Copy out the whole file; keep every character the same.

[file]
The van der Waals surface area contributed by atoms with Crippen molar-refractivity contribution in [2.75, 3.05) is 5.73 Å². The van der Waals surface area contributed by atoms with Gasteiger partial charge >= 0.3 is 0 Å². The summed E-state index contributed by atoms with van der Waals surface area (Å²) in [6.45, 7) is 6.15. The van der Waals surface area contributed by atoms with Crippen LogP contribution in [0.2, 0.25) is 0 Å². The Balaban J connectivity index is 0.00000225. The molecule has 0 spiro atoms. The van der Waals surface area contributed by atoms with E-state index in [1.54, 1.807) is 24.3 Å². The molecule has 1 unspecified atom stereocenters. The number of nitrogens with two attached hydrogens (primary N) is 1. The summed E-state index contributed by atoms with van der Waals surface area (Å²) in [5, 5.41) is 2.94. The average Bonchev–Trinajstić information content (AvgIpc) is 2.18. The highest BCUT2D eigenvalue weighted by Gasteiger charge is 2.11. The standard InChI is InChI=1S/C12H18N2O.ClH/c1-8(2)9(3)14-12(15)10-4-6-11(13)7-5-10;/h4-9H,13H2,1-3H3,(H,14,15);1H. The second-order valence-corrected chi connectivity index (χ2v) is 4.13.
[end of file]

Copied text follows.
The van der Waals surface area contributed by atoms with Crippen molar-refractivity contribution in [2.75, 3.05) is 5.73 Å². The van der Waals surface area contributed by atoms with Gasteiger partial charge >= 0.3 is 0 Å². The summed E-state index contributed by atoms with van der Waals surface area (Å²) in [6.45, 7) is 6.15. The van der Waals surface area contributed by atoms with Crippen LogP contribution in [0.2, 0.25) is 0 Å². The Balaban J connectivity index is 0.00000225. The molecule has 0 spiro atoms. The van der Waals surface area contributed by atoms with E-state index in [1.54, 1.807) is 24.3 Å². The molecule has 1 unspecified atom stereocenters. The number of nitrogens with two attached hydrogens (primary N) is 1. The summed E-state index contributed by atoms with van der Waals surface area (Å²) in [5, 5.41) is 2.94. The average Bonchev–Trinajstić information content (AvgIpc) is 2.18. The highest BCUT2D eigenvalue weighted by Gasteiger charge is 2.11. The standard InChI is InChI=1S/C12H18N2O.ClH/c1-8(2)9(3)14-12(15)10-4-6-11(13)7-5-10;/h4-9H,13H2,1-3H3,(H,14,15);1H. The second-order valence-corrected chi connectivity index (χ2v) is 4.13.